The recent media update about Yahoo’s Marissa Mayer’s plan to introduce Forced Ranking method of appraising employee performance has raised quite a brow. While there has been a lot of criticism from some corners, there definitely will be some in silent acceptance. Before I make my case, let me give you some insights into forced ranking performance appraisal method.
Forced ranking (FR) is a performance intervention, which can be defined as an evaluation method of forced distribution, where managers are required to distribute ratings for those being evaluated, into a pre-specified performance distribution ranking (Cooper & Argyris, 1998). In theory, each ranking will improve the quality of the workforce. Managers rank workers into three categories: The top 20 percent are the "A" players, the people who will lead the future of the company. They're given raises, stock options, and training. The middle 70 percent are the "B" players, steady-eddies who are given smaller raises and encouraged to improve. The bottom 10 percent are the "C" players, who contribute the least and may be meeting expectations but are simply "good" on a team of "greats." They're given no raises or bonuses and are either offered training, asked if they'd be happier elsewhere, or fired. As many as one-third of Fortune 500 companies use such systems, says Dick Grote, author of "Forced Ranking: Making Performance Management Work." Forced ranking first gained attention at General Electric in the 1980s. This is amongst the oldest methods and was aimed at –
· End manager tyranny on ranking employees equal thus being unfair to the high performers or deserving members.
· It was in vogue in those days when Talent Acquisition was still Recruitment and HR as Personnel Management.
While we have successfully made a transition from Personnel Management to HR Management to SHRM and have the best of the breed information systems, social medial tools and techniques, forced ranking still finds its presence. Many from the classical school of thought would contest that we need to go the Jack Welch way and differentiate amongst high and low performers and chuck out the non-performers.
I have always observed – “How did the non-performers or low performers find a way into the system?” or “If they were fine at the time of entry, have we investigated the reasons for deteriorating performance?” This calls for a tightly integrated HR function where Talent Acquisition is coupled with Performance management & Talent Management/Engagement. This is where we actually create & deliver value for our organizations as Strategic Business Partners. The late Steve Jobs at Apple Computers built a team of A-Class players as he would believe that only A-class members can appreciate the work of other A-class players.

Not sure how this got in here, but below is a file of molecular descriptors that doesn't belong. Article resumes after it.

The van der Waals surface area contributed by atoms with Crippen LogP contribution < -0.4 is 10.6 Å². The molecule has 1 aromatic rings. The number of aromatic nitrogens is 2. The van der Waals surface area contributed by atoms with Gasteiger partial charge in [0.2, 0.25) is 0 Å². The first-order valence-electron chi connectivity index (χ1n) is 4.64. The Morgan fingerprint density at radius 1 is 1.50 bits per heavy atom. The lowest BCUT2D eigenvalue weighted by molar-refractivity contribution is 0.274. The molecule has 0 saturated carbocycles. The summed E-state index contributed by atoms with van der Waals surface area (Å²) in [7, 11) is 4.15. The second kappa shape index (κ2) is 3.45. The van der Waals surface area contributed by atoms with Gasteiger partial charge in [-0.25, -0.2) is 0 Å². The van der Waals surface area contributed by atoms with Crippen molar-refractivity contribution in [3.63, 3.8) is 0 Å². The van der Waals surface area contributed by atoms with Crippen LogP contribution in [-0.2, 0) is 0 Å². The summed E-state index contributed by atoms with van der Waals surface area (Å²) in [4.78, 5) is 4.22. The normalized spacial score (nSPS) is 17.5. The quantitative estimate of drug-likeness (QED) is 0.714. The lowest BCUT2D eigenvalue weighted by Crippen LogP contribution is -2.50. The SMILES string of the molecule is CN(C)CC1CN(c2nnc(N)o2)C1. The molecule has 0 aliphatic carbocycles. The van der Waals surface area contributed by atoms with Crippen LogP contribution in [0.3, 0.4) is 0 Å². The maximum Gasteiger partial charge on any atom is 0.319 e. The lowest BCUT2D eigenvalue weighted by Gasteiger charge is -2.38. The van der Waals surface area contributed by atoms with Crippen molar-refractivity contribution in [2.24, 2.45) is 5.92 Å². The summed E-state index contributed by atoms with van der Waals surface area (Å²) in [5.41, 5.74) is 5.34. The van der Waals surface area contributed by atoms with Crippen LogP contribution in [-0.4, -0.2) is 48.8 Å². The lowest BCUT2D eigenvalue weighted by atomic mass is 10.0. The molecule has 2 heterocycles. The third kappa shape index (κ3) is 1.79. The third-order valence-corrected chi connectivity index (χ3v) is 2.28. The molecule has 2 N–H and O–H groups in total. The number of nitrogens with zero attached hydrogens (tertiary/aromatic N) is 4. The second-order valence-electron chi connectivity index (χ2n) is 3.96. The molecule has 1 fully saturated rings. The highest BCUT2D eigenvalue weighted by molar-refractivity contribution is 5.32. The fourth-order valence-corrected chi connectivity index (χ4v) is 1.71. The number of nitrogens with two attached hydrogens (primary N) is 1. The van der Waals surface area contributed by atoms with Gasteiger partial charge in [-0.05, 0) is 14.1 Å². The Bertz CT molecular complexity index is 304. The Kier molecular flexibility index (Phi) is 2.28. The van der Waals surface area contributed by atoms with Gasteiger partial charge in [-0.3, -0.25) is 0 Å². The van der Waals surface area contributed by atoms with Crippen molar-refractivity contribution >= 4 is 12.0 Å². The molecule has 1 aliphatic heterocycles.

Coming back to Forced Ranking method, it ‘may’ work in a highly structured or process oriented organization such as GE while may not at Apple or Google or Pixar or at our organization – May-I Consultants. This is seen to have detrimental effect on risk taking and thereby innovations as members tend to play safe. Moreover, why do you even need such a setup when your focus is on building an A-class team right from your strategists to hiring managers?
So what to do?
· Instead have your performance managers define role-specific strategic KRAs and aligned KPIs integrated with the organization’s business strategy.
· Set the motivations right.
· Appraise your members on the set KRAs and drive your achievement goals.
· Don’t shy away from giving instant feedback and associated corrective action.
· Plan appropriate Action Learning Programs before taking the exit route.
· You don’t need Forced Ranking Method.
I rest my case.
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